The school, located on the first floor had its own point system and the next day I was infomed of the school rules as I was fitted for my uniform.  Being run by nuns, this school was catholic and run by one of the meanest nuns I could have ever imagined.  Before that day I was brought up protestant and my perception of nuns up to this point were sweet women who gave you candy and told you that god loved you no matter how bad you were…WRONG
 

Sister Gertrude was tough, she took no bullshit and she was always there.  I don’t think Sister ever slept, she couldn’t have.  She supervised all of our meals; she just stood there at the front of the cafeteria and watched us eat.  If anyone acted up during these meals, all would suffer.  Sister Gertrude meant business.  Ironically and what still makes me laugh to this day is that you were allowed to smoke cigarettes.  This was our encouraged reward.   My perception of religion was changing a bit. 

 

A mean nun who pushed cigarette addiction to mold your behavior was just too much for me to comprehend on my first day. 

 

Depending on the accumulation of points on your sheet, you could earn up to 5 cigarettes a day and 3 of these were after mealtime.  Sister would turn on the smoke filter and one group at a time we would be called up to the front of the cafeteria.  Since we were not allowed to carry cigarettes or any method of fire, sister held them for us, and we stood on line until it was our turn to light a cigarette off of a white candle held by a nun.  It was the same ritual meal after meal day after day…unless.. someone acted up, and then our well earned cigarette privilege was lost and the bitch who caused it would pay later…in some way or another.  Even though I was well into a pack per day by the time I was 12, I am convinced that it is here that my true addiction to cigarettes began because even when I am able to put in various months of surrender to these rolled up pieces of dirt, it is always the after meal cigarette that I miss the most.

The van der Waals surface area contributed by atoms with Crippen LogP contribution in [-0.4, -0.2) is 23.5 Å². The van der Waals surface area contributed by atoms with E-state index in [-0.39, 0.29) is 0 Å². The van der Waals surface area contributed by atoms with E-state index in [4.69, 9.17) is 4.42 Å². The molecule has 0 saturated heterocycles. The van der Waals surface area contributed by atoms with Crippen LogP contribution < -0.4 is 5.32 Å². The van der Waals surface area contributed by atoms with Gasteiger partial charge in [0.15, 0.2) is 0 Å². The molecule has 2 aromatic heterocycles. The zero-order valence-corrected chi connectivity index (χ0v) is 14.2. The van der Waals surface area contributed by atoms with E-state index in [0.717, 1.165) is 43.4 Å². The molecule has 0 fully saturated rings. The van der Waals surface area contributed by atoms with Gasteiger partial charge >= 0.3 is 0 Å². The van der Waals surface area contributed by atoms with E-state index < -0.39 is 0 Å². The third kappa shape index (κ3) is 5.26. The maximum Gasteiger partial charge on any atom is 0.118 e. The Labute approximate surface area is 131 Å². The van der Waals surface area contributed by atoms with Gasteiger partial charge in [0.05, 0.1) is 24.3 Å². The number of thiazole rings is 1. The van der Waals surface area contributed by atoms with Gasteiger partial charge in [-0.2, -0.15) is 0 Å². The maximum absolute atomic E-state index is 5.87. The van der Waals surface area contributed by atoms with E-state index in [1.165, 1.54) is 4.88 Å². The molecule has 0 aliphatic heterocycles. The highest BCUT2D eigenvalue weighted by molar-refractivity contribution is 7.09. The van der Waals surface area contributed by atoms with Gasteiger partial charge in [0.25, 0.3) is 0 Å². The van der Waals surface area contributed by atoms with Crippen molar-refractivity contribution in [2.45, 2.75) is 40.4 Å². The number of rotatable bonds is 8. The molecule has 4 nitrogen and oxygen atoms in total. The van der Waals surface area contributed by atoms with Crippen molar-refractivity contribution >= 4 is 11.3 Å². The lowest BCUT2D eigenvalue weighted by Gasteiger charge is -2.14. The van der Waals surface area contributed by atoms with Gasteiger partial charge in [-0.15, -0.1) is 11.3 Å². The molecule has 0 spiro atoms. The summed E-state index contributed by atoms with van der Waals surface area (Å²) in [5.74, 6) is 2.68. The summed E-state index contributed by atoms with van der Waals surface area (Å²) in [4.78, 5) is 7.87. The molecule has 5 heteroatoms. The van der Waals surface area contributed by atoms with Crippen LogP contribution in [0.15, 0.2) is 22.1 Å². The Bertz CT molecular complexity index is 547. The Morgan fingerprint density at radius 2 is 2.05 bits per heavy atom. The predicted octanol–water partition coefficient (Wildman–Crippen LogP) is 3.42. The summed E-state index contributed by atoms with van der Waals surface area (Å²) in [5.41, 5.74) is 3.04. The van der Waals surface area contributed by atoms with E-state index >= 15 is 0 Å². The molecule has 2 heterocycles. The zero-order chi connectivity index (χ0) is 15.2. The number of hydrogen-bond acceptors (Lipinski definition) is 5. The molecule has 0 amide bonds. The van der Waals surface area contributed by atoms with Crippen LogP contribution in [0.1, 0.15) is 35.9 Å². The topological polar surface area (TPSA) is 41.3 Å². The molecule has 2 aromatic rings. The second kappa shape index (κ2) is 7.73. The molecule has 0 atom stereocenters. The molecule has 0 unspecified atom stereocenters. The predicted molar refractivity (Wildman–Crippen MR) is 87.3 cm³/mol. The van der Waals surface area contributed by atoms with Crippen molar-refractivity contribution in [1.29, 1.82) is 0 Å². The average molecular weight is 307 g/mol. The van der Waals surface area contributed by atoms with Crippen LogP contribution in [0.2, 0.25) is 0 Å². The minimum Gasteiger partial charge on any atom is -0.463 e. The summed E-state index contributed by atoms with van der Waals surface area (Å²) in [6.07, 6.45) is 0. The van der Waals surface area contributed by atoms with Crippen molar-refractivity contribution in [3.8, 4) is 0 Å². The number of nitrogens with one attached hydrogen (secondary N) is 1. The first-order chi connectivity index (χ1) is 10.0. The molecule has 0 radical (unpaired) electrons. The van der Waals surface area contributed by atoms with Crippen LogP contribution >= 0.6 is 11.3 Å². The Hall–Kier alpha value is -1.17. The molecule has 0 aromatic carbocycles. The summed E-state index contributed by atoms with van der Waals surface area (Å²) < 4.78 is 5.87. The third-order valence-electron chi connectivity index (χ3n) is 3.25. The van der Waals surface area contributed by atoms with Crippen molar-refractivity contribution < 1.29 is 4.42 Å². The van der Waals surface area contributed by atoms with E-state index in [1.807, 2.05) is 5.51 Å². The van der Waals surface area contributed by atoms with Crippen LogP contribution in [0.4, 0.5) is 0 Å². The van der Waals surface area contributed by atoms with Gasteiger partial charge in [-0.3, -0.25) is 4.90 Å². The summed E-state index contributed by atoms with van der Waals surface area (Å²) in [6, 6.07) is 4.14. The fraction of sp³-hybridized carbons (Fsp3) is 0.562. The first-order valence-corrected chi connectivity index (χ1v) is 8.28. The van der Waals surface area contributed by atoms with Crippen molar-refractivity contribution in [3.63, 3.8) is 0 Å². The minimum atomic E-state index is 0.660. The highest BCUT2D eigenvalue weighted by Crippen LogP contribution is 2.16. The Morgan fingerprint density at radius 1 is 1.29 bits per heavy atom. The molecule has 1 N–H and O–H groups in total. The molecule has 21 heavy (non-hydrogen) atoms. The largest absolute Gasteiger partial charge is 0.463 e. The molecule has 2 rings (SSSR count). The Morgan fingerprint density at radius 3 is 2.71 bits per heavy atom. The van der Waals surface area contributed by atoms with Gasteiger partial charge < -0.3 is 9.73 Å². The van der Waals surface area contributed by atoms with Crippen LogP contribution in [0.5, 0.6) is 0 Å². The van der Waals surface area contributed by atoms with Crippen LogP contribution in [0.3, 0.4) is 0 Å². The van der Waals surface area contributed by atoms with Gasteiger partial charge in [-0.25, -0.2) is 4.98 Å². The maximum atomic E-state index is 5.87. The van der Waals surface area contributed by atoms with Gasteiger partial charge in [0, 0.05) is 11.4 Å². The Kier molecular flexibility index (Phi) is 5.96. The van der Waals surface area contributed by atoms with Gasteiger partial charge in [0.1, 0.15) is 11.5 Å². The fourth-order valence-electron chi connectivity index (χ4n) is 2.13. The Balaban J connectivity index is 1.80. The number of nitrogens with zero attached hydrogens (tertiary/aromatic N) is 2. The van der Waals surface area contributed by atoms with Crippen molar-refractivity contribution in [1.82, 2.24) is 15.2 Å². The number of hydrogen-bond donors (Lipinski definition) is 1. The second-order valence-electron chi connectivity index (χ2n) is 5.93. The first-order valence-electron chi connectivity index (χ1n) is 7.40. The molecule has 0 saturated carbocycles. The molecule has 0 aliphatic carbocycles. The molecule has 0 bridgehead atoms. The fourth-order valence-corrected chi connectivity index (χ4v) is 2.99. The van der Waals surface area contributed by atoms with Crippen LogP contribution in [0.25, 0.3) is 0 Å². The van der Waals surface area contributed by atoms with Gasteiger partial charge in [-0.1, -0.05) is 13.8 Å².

The school was run pretty much the same as the living arrangements.  You were to be in uniform at all times and had to wear a pin on your vest with your level number.  Newcomers were automatically put on level 1 with basic privileges and could earn their way up or down, depending on behavior.  Level 0 was the worst because you were not allowed to talk to anyone and anyone who was caught talking to you was automatically put on level 0.  This level was the bottom of the bottom, no cigarettes, social interaction or food with the group.  The only privilege allowed on this level was school.  After that it was in your room for room restriction and T-table as they termed it, where you were forced to sit at a table for hours and stare at the wall.  T-Table sentences were usually given in three hour intervals.  Reading material of any kind was not permitted and if you slipped from your upright position, more hours of T-table were assigned.  I don’t know why they called it that, but if the T stood for torture, it was a very appropriate name.  I was put on this level every time I ran away and I found it a bit comforting, it was as if you didn’t exist and that was what I was used to – I loved level 0.